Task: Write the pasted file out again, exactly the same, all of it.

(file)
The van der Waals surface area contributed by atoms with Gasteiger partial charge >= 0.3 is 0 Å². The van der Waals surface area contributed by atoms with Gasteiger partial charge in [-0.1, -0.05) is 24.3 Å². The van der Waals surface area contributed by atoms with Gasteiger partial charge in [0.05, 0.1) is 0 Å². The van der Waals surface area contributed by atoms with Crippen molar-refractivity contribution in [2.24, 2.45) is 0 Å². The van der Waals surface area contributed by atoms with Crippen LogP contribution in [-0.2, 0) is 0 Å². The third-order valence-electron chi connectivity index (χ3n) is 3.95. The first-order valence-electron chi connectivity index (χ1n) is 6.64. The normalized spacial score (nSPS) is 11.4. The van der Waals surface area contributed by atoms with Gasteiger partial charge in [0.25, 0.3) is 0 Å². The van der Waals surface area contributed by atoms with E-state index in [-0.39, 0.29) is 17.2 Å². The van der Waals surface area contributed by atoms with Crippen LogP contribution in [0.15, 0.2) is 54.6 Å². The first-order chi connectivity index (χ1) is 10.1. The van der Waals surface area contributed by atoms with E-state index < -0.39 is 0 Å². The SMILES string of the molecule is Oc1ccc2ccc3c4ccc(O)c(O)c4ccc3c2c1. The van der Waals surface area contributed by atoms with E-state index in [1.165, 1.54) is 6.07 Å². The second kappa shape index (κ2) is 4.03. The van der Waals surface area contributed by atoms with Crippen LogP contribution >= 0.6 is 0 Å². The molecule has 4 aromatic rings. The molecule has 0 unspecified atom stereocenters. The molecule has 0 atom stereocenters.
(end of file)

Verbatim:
The van der Waals surface area contributed by atoms with Gasteiger partial charge >= 0.3 is 0 Å². The van der Waals surface area contributed by atoms with Gasteiger partial charge in [-0.1, -0.05) is 24.3 Å². The van der Waals surface area contributed by atoms with Gasteiger partial charge in [0.05, 0.1) is 0 Å². The van der Waals surface area contributed by atoms with Crippen molar-refractivity contribution in [2.24, 2.45) is 0 Å². The van der Waals surface area contributed by atoms with Crippen LogP contribution in [-0.2, 0) is 0 Å². The third-order valence-electron chi connectivity index (χ3n) is 3.95. The first-order valence-electron chi connectivity index (χ1n) is 6.64. The normalized spacial score (nSPS) is 11.4. The van der Waals surface area contributed by atoms with Gasteiger partial charge in [0.25, 0.3) is 0 Å². The van der Waals surface area contributed by atoms with E-state index in [-0.39, 0.29) is 17.2 Å². The van der Waals surface area contributed by atoms with Crippen LogP contribution in [0.15, 0.2) is 54.6 Å². The first-order chi connectivity index (χ1) is 10.1. The van der Waals surface area contributed by atoms with E-state index < -0.39 is 0 Å². The SMILES string of the molecule is Oc1ccc2ccc3c4ccc(O)c(O)c4ccc3c2c1. The van der Waals surface area contributed by atoms with E-state index in [1.165, 1.54) is 6.07 Å². The second kappa shape index (κ2) is 4.03. The van der Waals surface area contributed by atoms with Crippen LogP contribution >= 0.6 is 0 Å². The molecule has 4 aromatic rings. The molecule has 0 unspecified atom stereocenters. The molecule has 0 atom stereocenters.